When the board of county commissioners issued the order of April 12, 1836, dividing the county into ten civil townships, the territory now comprising Westchester was included in the townships of Lake, Liberty and Waverly. Two months later the citizens of Lake and Waverly townships petitioned the board of county commissioners for the consolidation of the two townships. The petition was granted and the new township thus formed was called Westchester. As thus created, it included all that portion of the county lying north of the line dividing township 36 and 37. Subsequent changes were made by the erection of Pine township, and changes in the boundaries of Liberty and Portage, until Westchester was reduced to its present size. It is bounded on the north by Lake Michigan; on the east by Pine and Jackson townships; on the south by the townships of Jackson, Liberty and Portage, and on the west by Portage. Its area is about thirty-three square miles. In the northern part are the sandhills so common along the shore of Lake Michigan, but the central and southern portions have a more fertile soil and are well adapted to agriculture. Originally the surface was covered with a heavy forest growth, but the portable sawmills have used up practically all the native timber suitable for lumber. A great deal of sand has been shipped to Chicago, and in the vicinity of Chesterton are fine beds of clay which has been utilized extensively in the manufacture of brick both common and pressed. These claybeds and the sandhills are the only mineral deposits of commercial importance in the township.

It was in Westchester township that the first white settler in Porter county built his cabin. In 1822 Joseph Bailly located on the Calumet river, at the place later known as Bailly Town. A more complete account of Mr. Bailly and his frontier post will be found in Chapter III. In 1833 Jesse Morgan came with his family and settled in what is now Westchester. His daughter Hannah, born in February, 1834, was the first white child born in the township. In 1835 William Thomas, Sr., William Gosset, Jacob Beck, John Hageman, John Foster, William Frame and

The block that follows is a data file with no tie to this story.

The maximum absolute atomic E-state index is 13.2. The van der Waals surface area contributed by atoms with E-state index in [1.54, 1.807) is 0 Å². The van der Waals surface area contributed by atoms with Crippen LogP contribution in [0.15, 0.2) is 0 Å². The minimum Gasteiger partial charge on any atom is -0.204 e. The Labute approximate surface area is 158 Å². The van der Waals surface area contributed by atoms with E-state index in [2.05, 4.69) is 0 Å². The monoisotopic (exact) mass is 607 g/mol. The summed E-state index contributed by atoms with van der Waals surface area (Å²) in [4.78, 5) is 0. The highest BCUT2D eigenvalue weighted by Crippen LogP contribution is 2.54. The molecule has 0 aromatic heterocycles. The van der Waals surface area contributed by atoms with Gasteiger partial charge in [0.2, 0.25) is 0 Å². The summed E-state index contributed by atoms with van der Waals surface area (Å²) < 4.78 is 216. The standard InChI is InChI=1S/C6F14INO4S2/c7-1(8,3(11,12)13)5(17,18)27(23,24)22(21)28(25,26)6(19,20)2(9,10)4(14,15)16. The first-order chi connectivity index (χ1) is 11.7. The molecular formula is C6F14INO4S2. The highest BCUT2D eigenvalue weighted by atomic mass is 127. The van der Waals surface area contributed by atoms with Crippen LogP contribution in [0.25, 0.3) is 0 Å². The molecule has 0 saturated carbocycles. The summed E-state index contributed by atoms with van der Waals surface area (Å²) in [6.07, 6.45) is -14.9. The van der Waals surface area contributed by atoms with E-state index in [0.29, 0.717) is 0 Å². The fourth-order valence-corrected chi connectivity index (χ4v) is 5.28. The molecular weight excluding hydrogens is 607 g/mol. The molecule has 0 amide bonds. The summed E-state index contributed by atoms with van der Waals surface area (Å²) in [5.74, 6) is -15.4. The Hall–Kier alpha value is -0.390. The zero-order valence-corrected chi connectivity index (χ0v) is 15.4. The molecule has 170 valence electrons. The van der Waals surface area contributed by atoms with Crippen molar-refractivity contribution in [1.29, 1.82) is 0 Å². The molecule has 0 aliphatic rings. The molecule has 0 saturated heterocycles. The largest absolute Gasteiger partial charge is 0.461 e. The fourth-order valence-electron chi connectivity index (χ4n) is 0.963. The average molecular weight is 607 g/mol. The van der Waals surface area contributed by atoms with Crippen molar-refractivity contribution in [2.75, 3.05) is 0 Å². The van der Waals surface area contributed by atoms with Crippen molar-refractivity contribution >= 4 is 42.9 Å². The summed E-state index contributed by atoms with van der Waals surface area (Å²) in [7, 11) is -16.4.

Pressley Warnick brought their families and located in Westchester. Some of these men settled in territory afterward added to other townships and their names appear as pioneers therein. Other early settlers were Eli Hendricks, Elhanan Ranks, William Coleman, Alfred Marvin, two men named Abbott and McCoy, and a mulatto named Landy Gavin, who had purchased his freedom from slavery. The first death in the township was a son of Joseph Bailly in 1827, and the first marriage was that of Esther Bailly to Col. John H. Wistler, who came from Detroit in 1803 and erected old Fort Dearborn near the mouth of the Chicago river. Their marriage occurred in Chicago, but they later became residents of the township. The second marriage was between Samuel Thomas and Lucille Hale.